This thinking leaves me with attached layout. I'll try that tonight.

~Tom
 

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I like your explanations. Thanks. You're right. The load current does come from the bypass caps, hence, its return path should follow that of the bypass return.

I see your point about the feedback ground, but am not sure I agree. I think the feedback ground should be run separately. I'd rather avoid injecting the ground bounce back into the amp through the feedback network.

I'll try the two attached circuits and compare them against Rev. 1. I've added the DC path on the input for completeness.

~Tom
 

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Sometimes reading the datasheet can be helpful. Page 21:

When designing a layout, it is important to return the load ground, the output compensation ground, and the low level (feedback and input) grounds to the circuit board common ground point through separate paths. Otherwise, large currents flowing along a ground conductor will generate voltages on the conductor which can effectively act as signals at the input, resulting in high frequency oscillation or excessive distortion. It is advisable to keep the output compensation components and the 0.1 μF supply decoupling capacitors as close as possible to the LM3886 to reduce the effects of PCB trace resistance and inductance. For the same reason, the ground return paths should be as short as possible.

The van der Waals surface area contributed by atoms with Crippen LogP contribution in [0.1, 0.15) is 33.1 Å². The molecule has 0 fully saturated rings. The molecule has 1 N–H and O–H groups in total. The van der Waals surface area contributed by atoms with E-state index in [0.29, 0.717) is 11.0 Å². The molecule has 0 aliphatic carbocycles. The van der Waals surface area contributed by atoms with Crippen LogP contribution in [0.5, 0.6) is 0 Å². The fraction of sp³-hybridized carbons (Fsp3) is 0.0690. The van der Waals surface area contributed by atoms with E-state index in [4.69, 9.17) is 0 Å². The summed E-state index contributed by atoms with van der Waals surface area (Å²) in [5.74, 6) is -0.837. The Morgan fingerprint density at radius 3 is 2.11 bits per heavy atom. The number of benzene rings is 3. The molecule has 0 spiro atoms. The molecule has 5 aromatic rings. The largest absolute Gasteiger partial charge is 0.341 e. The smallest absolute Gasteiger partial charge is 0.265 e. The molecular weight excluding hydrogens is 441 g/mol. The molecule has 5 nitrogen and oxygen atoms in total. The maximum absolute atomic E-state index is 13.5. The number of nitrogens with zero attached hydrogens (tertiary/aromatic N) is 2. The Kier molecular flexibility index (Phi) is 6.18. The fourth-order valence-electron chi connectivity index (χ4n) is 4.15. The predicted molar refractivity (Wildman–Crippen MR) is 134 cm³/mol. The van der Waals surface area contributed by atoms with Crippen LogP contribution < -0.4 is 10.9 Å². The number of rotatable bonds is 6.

~Tom
 
Now you are building something like this.

I should not post so late at night. Only the output stage is like yours the input not, out of R1 (Ri) there are two signals (loops), the feedback which goes to 0V and the input signal which goes to input return.
 

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Now we're cooking with gas!

Thanks Mark. I appreciate your inputs. Based on our discussion this afternoon (your late night), I tested the attached circuits. The results were rather dramatic.

Conclusion: Layout matters greatly - also in P2P wiring (we knew that). I achieved the best performance with the IN and feedback (FB) grounds combined and returned together to the star ground. Separate IN and FB ground returns were slightly worse. Star grounding, actually, a little bit worse that the other two. NO ground return should return separately to the center point between the supply caps. Run only one wire from the ground star to this point.